Part of a series: Cyborgs & Architects
In 4 Jonah poked some holes the Architect half of the division I’d set up. I’d like to spend 5 looking at the Cyborg’s story.
In the first two Terminator movies, Arnold is cast as the classic cyborg, a nearly unstoppable man-machine. Incredibly durable and adaptable, he takes freely from his environment, arriving in the present literally naked and acquiring the equipment he needs along the way. He is supremely self-reliant.
Except that in order to show up in the present, there needed to be a working time machine. In order for him to even exist, there needed to be Skynet and enormous factories full of vats connected to assembly devices.
This is the invisible infrastructure of cyborgs.
Sometime in the 90s until 2006, the U.S. Army replaced “Be All You Can Be” with “Army of One”. Advertising for the campaign featured hardcore-looking soldiers with all sorts of high tech gear. The implication being that to join the Army of the 21st century, was to become a stupendous badass. (Sure there was some noise about the “one” being an acronym for “Officers, NCOs, and Enlisted” but who listens to acronyms?)
They certainly are. Consider the infamous Black Hawk Down incident. 18 U.S. soldiers died. Between 130 and 2,000 (that is not a typo) Somalis died. Brutal.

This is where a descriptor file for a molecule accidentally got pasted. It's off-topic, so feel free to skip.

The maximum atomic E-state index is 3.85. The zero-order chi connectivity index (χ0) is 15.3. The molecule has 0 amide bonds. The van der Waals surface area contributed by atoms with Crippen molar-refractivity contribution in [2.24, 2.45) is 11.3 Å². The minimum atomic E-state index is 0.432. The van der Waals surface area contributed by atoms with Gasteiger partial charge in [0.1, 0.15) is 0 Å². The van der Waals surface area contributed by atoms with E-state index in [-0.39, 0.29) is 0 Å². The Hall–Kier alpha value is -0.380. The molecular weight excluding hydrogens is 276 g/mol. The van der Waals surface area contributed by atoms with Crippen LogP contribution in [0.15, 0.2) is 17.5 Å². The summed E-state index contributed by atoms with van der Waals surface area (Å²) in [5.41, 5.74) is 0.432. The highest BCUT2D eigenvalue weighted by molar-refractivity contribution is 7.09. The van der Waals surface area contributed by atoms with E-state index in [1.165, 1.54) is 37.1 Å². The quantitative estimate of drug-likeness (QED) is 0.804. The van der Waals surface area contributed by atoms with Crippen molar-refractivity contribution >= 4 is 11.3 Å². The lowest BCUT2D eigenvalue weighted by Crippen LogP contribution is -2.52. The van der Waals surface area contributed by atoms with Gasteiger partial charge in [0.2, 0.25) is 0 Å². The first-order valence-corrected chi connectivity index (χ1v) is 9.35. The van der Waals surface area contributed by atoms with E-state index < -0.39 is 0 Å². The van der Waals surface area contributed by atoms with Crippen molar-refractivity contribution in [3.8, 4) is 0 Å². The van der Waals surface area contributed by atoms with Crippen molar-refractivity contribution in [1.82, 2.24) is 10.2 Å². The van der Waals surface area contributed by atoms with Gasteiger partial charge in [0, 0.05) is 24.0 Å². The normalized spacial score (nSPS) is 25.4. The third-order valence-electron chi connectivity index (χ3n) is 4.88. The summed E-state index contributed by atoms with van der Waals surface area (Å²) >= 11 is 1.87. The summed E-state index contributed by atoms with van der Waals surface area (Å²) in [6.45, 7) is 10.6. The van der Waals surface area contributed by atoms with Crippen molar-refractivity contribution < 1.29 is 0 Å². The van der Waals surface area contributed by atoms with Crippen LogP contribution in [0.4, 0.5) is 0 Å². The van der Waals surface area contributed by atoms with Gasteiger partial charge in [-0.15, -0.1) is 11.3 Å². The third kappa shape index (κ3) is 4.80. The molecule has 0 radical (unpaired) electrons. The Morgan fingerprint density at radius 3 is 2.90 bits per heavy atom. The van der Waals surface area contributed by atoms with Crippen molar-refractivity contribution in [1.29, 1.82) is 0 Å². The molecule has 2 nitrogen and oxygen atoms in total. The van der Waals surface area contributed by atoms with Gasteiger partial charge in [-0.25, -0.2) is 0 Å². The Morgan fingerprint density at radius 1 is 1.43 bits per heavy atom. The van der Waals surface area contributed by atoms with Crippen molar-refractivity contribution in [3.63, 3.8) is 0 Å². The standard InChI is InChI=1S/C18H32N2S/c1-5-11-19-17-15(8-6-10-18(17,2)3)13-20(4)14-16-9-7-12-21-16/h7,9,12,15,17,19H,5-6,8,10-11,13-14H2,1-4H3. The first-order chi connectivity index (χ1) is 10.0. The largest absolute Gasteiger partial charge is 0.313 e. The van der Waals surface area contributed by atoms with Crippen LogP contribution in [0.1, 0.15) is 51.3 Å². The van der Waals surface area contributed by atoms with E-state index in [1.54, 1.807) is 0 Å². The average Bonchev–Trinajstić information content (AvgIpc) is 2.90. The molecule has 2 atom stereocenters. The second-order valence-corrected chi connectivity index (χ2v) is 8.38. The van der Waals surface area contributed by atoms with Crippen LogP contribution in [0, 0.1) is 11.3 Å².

But a high tech military is supremely reliant on the support staff and logistics that comes with deploying and maintaining the equipment. The logistical operations of the army are dizzying in their complexity. Just getting all of the gear needed into the field is an overwhelming (and expensive) proposition.
The fact is that cybernetic beings can’t be self-reliant. It takes an enormous amount of institutionalized medicine and technology to make a working cyborg. The moment to moment self-reliance of the cyborg can be seen as a kind of infrastructural debt that must be paid back either at another time or by someone else. That someone else can be a willing participant, as in the crew of technicians building and maintaining Robocop between mission, or a victim, as in the hapless bikers who give Arnold the clothes he needs in Terminator.
In the penultimate issue if Warren Ellis’ run on Iron Man, Tony Stark has just taken the Extremis serum and is discovering his new powers.
“Maya, I can see through satellites now,” he says.
Which is all well and good. So long as there are satellites.